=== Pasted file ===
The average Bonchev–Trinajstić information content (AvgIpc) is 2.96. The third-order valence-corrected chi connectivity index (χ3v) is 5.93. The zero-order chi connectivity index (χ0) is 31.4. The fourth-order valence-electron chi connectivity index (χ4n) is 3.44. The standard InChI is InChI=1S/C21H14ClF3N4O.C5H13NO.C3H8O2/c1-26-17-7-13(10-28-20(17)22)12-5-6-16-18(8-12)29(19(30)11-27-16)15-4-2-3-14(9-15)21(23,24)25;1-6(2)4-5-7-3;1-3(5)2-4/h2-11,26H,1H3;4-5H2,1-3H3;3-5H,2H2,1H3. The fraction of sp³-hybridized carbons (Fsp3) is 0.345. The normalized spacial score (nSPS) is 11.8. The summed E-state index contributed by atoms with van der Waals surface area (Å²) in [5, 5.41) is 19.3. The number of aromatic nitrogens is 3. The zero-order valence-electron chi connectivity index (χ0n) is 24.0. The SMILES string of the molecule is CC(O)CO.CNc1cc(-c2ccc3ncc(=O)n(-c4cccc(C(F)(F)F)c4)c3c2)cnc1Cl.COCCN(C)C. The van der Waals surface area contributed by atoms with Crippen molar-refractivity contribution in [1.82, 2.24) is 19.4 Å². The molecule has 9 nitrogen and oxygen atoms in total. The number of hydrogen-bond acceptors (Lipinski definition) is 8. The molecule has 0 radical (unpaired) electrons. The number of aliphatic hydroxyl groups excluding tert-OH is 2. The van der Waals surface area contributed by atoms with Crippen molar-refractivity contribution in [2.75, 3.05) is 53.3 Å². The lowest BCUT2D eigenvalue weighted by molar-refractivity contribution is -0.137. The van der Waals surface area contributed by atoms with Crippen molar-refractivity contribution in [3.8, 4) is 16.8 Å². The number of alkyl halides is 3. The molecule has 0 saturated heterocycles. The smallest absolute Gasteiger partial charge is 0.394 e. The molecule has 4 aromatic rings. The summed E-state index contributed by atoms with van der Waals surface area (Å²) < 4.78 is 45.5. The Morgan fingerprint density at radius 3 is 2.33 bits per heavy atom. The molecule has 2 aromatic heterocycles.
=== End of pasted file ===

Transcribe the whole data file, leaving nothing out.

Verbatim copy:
The average Bonchev–Trinajstić information content (AvgIpc) is 2.96. The third-order valence-corrected chi connectivity index (χ3v) is 5.93. The zero-order chi connectivity index (χ0) is 31.4. The fourth-order valence-electron chi connectivity index (χ4n) is 3.44. The standard InChI is InChI=1S/C21H14ClF3N4O.C5H13NO.C3H8O2/c1-26-17-7-13(10-28-20(17)22)12-5-6-16-18(8-12)29(19(30)11-27-16)15-4-2-3-14(9-15)21(23,24)25;1-6(2)4-5-7-3;1-3(5)2-4/h2-11,26H,1H3;4-5H2,1-3H3;3-5H,2H2,1H3. The fraction of sp³-hybridized carbons (Fsp3) is 0.345. The normalized spacial score (nSPS) is 11.8. The summed E-state index contributed by atoms with van der Waals surface area (Å²) in [5, 5.41) is 19.3. The number of aromatic nitrogens is 3. The zero-order valence-electron chi connectivity index (χ0n) is 24.0. The SMILES string of the molecule is CC(O)CO.CNc1cc(-c2ccc3ncc(=O)n(-c4cccc(C(F)(F)F)c4)c3c2)cnc1Cl.COCCN(C)C. The van der Waals surface area contributed by atoms with Crippen molar-refractivity contribution in [1.82, 2.24) is 19.4 Å². The molecule has 9 nitrogen and oxygen atoms in total. The number of hydrogen-bond acceptors (Lipinski definition) is 8. The molecule has 0 radical (unpaired) electrons. The number of aliphatic hydroxyl groups excluding tert-OH is 2. The van der Waals surface area contributed by atoms with Crippen molar-refractivity contribution in [2.75, 3.05) is 53.3 Å². The lowest BCUT2D eigenvalue weighted by molar-refractivity contribution is -0.137. The van der Waals surface area contributed by atoms with Crippen molar-refractivity contribution in [3.8, 4) is 16.8 Å². The number of alkyl halides is 3. The molecule has 0 saturated heterocycles. The smallest absolute Gasteiger partial charge is 0.394 e. The molecule has 4 aromatic rings. The summed E-state index contributed by atoms with van der Waals surface area (Å²) < 4.78 is 45.5. The Morgan fingerprint density at radius 3 is 2.33 bits per heavy atom. The molecule has 2 aromatic heterocycles.